Residual risk – the risk associated with existing natural hazard structural defences such as stopbanks and seawalls, including the risk of failure of a defence or of a greater than design event occurring.

Residual risk zone – an area subject to residual risk – that is the area that would be at risk from a natural hazard event but for a structural defence.

Reverse sensitivity – is the vulnerability of a lawfully established activity to a new activity or land use. It arises when a lawfully established activity causes potential, actual or perceived adverse environmental effects on the new activity, to a point where the new activity may seek to restrict the operation or require mitigation of the effects of the established activity. 

Riparian areas – the strip of land adjacent to a water body and which contributes, or may contribute, to the maintenance and enhancement of the natural functioning, quality and character of the water body.

Rohe the geographical area closely linked to iwi or hapū. That iwi or hapū will exercise mana over that area and so has mana whenua over it.  

Rural-residential development – residential development in rural areas which is predominantly for residential activity and is not ancillary to a rural or agricultural use.

Sensitive activities – activities that are affected by the adverse effects typically associated with some lawful activities, for example, dust, spray or noise from a quarry/port facility or rural production activity, noise in an entertainment precinct or smells from a sewage treatment facility.

Significant Geothermal Features Significant Geothermal Features in Development and Limited Development Systems are those geothermal features that are considered significant and are listed and mapped in the Waikato Regional Plan. In Protected, Research and Small Geothermal Systems, Significant Geothermal Features are those geothermal features that meet the description of one or more of the identified Significant Geothermal Feature Types listed in Table 9-1 (in Section 9B).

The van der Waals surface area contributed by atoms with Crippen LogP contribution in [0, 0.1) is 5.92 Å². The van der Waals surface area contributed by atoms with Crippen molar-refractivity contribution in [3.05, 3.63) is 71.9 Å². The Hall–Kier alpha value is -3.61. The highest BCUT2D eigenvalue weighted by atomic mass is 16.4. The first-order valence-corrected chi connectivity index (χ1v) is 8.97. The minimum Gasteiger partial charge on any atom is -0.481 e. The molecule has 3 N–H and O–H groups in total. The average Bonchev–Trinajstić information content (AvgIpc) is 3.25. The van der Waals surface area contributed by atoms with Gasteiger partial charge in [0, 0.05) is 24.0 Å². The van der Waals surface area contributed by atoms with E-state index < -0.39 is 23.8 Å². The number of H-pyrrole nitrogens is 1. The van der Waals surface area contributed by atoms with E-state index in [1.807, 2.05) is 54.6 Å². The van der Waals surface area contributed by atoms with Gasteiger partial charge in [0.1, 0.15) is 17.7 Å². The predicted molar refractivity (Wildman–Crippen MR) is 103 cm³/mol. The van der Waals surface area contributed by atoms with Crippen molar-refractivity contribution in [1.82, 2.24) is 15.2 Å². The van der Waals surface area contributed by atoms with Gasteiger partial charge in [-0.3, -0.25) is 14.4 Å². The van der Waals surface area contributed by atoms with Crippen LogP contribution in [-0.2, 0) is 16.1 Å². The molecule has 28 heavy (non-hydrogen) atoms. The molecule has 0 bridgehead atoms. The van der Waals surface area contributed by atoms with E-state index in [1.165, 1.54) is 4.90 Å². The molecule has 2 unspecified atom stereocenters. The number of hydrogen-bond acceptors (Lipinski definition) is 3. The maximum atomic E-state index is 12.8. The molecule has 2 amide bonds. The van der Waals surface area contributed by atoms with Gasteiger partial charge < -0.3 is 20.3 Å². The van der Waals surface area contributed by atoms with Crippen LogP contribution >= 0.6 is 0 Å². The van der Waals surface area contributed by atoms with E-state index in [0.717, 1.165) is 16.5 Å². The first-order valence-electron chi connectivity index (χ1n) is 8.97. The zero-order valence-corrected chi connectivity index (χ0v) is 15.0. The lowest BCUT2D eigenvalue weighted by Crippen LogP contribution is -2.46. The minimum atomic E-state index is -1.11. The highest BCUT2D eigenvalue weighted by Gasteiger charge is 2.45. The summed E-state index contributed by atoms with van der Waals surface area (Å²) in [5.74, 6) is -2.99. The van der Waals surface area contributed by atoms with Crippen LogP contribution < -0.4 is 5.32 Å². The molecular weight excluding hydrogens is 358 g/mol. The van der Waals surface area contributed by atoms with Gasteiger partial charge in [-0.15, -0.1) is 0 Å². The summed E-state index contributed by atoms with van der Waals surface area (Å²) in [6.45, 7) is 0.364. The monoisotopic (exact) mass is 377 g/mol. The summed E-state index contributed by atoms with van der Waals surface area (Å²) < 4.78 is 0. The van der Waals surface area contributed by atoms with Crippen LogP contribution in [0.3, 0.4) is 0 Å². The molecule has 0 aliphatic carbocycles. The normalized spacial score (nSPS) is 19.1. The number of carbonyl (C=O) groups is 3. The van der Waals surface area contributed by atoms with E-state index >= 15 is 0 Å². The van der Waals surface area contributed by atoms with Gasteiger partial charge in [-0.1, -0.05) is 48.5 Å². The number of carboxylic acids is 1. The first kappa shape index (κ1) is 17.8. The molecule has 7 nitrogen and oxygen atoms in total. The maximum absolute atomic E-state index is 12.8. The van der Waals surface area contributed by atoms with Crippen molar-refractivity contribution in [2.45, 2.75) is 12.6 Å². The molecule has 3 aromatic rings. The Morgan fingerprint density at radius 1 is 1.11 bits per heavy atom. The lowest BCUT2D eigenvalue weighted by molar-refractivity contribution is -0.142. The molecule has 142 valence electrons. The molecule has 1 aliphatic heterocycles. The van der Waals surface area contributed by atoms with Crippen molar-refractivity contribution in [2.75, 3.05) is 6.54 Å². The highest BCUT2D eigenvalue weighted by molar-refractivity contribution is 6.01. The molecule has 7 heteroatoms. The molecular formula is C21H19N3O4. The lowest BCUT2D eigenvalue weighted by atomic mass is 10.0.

Significant indigenous vegetation and significant habitat of indigenous fauna – any area that meets one or more of the criteria in Section 11A.   

Significant mineral resources means mineral resources identified in accordance with Method 6.8.1.

Small Geothermal System – a geothermal system that:

  1. a) is not understood to be connected to a Large Geothermal System identified in the Waikato Regional Plan; and
  2. b) either:
    1. i) does not produce water with a temperature equal to or greater than 100°C or
    2. ii) does not occupy a volume of greater than 10 km3.

Soil quality – the life-supporting capacity of soil, including its biological, chemical and physical properties.

Solid fuel home heating appliance –a domestic heating appliance that burns solid fuel, including an appliance for interior space heating in buildings. This includes wood burners, pellet burners, domestic ranges and stoves, water heaters or central heating units, multi fuel (coal/wood and waste burning systems) and similar appliances, but excludes small scale domestic devices for smoking food.

Stock –includesall cattle (including dairy and beef cattle), other heavy bovines and deer, sheep and goats.

Structure * means any building, equipment, device, or other facility made by people and which is fixed to land; and includes any raft.

Surf break – a natural feature that is comprised of swell, currents, water levels, seabed morphology, and wind. The hydrodynamic character of the ocean (swell, currents and water levels) combines with seabed morphology and winds to give rise to a "surfable wave". A surf break includes the "swell corridor" through which the swell travels, and the morphology of the seabed of that wave corridor, through to the point where waves created by the swell dissipate and become non-surfable. Surf breaks of national significance include the Whangamata Bar, Manu Bay, Whale Bay and Indicators at Raglan.